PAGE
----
Facebook and Google to gain most as precision marketing catches on, says Nielsen report

The duopoly of Facebook and Google are likely to claim a lion’s share of Asia-Pacific spends on precision marketing, according to a recent report from Nielsen.

Precision marketing currently accounts for around 14% of marketing budgets but is likely to go up to 19% over the next 12 months, the report which surveyed 81 marketing leaders across the Asia-Pacific region revealed.

Also known as one-to-one marketing, precision marketing involves creating personalised messaging for consumers at the most relevant times along their path to purchase.

When asked to pick five areas in the precision marketing space where companies were likely to invest heavily in the next 12 months, 60% of those surveyed picked Facebook and Instagram, with 43% choosing Google and YouTube and 42% choosing mobile.

Other social media, Amazon, OTT video platforms and voice languished at the bottom of the list, picked by only 11%, 9%, 7% and 2% of respondents.

To make precision marketing work, according to the Nielsen report, 65% of marketers wanted ‘better quality and reliability of data’ and 53% wanted ‘clearer and consistent ROI demonstration’. Significantly enough, nearly half the respondents at 48% wanted a ‘deeper understanding across constituents of what precision marketing can and and cannot do’.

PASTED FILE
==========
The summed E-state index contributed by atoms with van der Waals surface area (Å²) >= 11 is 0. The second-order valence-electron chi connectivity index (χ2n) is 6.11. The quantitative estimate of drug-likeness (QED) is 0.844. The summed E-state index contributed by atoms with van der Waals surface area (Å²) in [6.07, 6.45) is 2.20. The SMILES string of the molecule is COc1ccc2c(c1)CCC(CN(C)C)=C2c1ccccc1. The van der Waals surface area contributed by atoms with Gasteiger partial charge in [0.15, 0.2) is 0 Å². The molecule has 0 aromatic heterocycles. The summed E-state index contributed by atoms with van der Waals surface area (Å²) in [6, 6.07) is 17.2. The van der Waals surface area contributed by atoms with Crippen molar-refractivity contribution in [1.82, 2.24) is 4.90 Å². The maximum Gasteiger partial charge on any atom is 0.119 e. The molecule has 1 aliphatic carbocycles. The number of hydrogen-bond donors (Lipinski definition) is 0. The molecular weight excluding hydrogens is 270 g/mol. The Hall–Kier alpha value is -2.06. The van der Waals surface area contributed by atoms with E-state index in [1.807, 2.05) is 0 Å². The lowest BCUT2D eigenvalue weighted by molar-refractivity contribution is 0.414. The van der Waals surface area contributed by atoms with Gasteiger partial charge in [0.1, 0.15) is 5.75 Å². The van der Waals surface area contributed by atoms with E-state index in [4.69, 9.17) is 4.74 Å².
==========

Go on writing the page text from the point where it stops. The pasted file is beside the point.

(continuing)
Nielsen pointed to data management platforms (DMPs) as being a great enabler for precision marketing. But this was also an area where a vast knowledge gap existed. The report said: “In the Asia Pacific region, the DMP opportunity still has a long way to go.

“Only in the last three to five years have some of the more progressive advertisers experimented with this technology, many in part due to their experiences in Western markets.

“While advertisers find the technology to be critical to the success of precision marketing in the region, only some acknowledge that they fully understand it, few believe DMPs work, and even fewer are currently invested in this space.”

Nielsen pointed to the “absence of a digital expert ecosystem, unreliable, inadequate, or expensive data and limited success stories” as reasons for poor adoption of DMPs.

The full report can be found here.


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